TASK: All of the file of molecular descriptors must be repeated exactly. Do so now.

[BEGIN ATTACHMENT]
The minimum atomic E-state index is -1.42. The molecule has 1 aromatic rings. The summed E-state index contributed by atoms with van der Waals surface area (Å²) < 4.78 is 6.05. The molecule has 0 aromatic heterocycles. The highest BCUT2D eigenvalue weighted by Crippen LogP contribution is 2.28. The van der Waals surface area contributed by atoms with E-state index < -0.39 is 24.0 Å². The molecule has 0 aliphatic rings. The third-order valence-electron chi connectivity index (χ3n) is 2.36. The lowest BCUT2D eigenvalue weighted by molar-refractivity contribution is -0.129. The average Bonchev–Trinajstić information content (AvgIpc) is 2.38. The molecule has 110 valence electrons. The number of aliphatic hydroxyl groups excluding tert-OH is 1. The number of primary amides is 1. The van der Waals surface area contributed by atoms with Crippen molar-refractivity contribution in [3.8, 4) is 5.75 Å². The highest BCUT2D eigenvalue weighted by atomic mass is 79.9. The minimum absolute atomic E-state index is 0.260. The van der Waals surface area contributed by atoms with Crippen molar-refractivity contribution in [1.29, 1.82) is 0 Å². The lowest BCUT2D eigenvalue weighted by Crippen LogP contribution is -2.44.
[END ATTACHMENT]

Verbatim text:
The minimum atomic E-state index is -1.42. The molecule has 1 aromatic rings. The summed E-state index contributed by atoms with van der Waals surface area (Å²) < 4.78 is 6.05. The molecule has 0 aromatic heterocycles. The highest BCUT2D eigenvalue weighted by Crippen LogP contribution is 2.28. The van der Waals surface area contributed by atoms with E-state index < -0.39 is 24.0 Å². The molecule has 0 aliphatic rings. The third-order valence-electron chi connectivity index (χ3n) is 2.36. The lowest BCUT2D eigenvalue weighted by molar-refractivity contribution is -0.129. The average Bonchev–Trinajstić information content (AvgIpc) is 2.38. The molecule has 110 valence electrons. The number of aliphatic hydroxyl groups excluding tert-OH is 1. The number of primary amides is 1. The van der Waals surface area contributed by atoms with Crippen molar-refractivity contribution in [3.8, 4) is 5.75 Å². The highest BCUT2D eigenvalue weighted by atomic mass is 79.9. The minimum absolute atomic E-state index is 0.260. The van der Waals surface area contributed by atoms with Crippen molar-refractivity contribution in [1.29, 1.82) is 0 Å². The lowest BCUT2D eigenvalue weighted by Crippen LogP contribution is -2.44.